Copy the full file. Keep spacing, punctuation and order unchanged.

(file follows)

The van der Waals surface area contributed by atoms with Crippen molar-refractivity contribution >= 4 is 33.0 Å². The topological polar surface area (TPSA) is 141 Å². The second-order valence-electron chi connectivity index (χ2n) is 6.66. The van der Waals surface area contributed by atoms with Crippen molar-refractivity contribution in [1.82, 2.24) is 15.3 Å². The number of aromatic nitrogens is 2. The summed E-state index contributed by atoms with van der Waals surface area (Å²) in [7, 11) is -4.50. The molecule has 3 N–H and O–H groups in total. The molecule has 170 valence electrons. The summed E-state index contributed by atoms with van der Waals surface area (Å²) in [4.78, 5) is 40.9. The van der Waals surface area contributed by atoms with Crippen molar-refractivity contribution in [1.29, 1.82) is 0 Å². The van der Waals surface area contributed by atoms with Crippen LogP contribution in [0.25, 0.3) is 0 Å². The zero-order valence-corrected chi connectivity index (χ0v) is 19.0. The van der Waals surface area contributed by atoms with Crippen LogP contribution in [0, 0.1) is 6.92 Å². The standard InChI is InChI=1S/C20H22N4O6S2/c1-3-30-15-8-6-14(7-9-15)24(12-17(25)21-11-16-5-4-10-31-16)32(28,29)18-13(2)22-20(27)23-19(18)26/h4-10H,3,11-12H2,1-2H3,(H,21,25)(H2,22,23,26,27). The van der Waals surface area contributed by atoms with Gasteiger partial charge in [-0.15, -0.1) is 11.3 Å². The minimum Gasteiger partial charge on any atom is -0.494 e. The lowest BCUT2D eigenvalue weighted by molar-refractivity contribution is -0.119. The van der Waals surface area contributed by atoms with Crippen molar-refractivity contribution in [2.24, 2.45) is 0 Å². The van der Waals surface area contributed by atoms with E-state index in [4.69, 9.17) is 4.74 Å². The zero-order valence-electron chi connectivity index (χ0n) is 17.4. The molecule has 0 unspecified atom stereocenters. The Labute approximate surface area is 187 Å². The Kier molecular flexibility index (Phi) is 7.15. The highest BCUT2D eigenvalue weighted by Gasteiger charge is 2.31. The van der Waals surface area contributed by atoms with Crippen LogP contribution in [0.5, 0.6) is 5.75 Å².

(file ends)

The van der Waals surface area contributed by atoms with Crippen molar-refractivity contribution >= 4 is 33.0 Å². The topological polar surface area (TPSA) is 141 Å². The second-order valence-electron chi connectivity index (χ2n) is 6.66. The van der Waals surface area contributed by atoms with Crippen molar-refractivity contribution in [1.82, 2.24) is 15.3 Å². The number of aromatic nitrogens is 2. The summed E-state index contributed by atoms with van der Waals surface area (Å²) in [7, 11) is -4.50. The molecule has 3 N–H and O–H groups in total. The molecule has 170 valence electrons. The summed E-state index contributed by atoms with van der Waals surface area (Å²) in [4.78, 5) is 40.9. The van der Waals surface area contributed by atoms with Crippen molar-refractivity contribution in [1.29, 1.82) is 0 Å². The van der Waals surface area contributed by atoms with Crippen LogP contribution in [0.25, 0.3) is 0 Å². The zero-order valence-corrected chi connectivity index (χ0v) is 19.0. The van der Waals surface area contributed by atoms with Crippen LogP contribution in [0, 0.1) is 6.92 Å². The standard InChI is InChI=1S/C20H22N4O6S2/c1-3-30-15-8-6-14(7-9-15)24(12-17(25)21-11-16-5-4-10-31-16)32(28,29)18-13(2)22-20(27)23-19(18)26/h4-10H,3,11-12H2,1-2H3,(H,21,25)(H2,22,23,26,27). The van der Waals surface area contributed by atoms with Gasteiger partial charge in [-0.15, -0.1) is 11.3 Å². The minimum Gasteiger partial charge on any atom is -0.494 e. The lowest BCUT2D eigenvalue weighted by molar-refractivity contribution is -0.119. The van der Waals surface area contributed by atoms with Crippen molar-refractivity contribution in [2.24, 2.45) is 0 Å². The van der Waals surface area contributed by atoms with E-state index in [4.69, 9.17) is 4.74 Å². The zero-order valence-electron chi connectivity index (χ0n) is 17.4. The molecule has 0 unspecified atom stereocenters. The Labute approximate surface area is 187 Å². The Kier molecular flexibility index (Phi) is 7.15. The highest BCUT2D eigenvalue weighted by Gasteiger charge is 2.31. The van der Waals surface area contributed by atoms with Crippen LogP contribution in [0.5, 0.6) is 5.75 Å².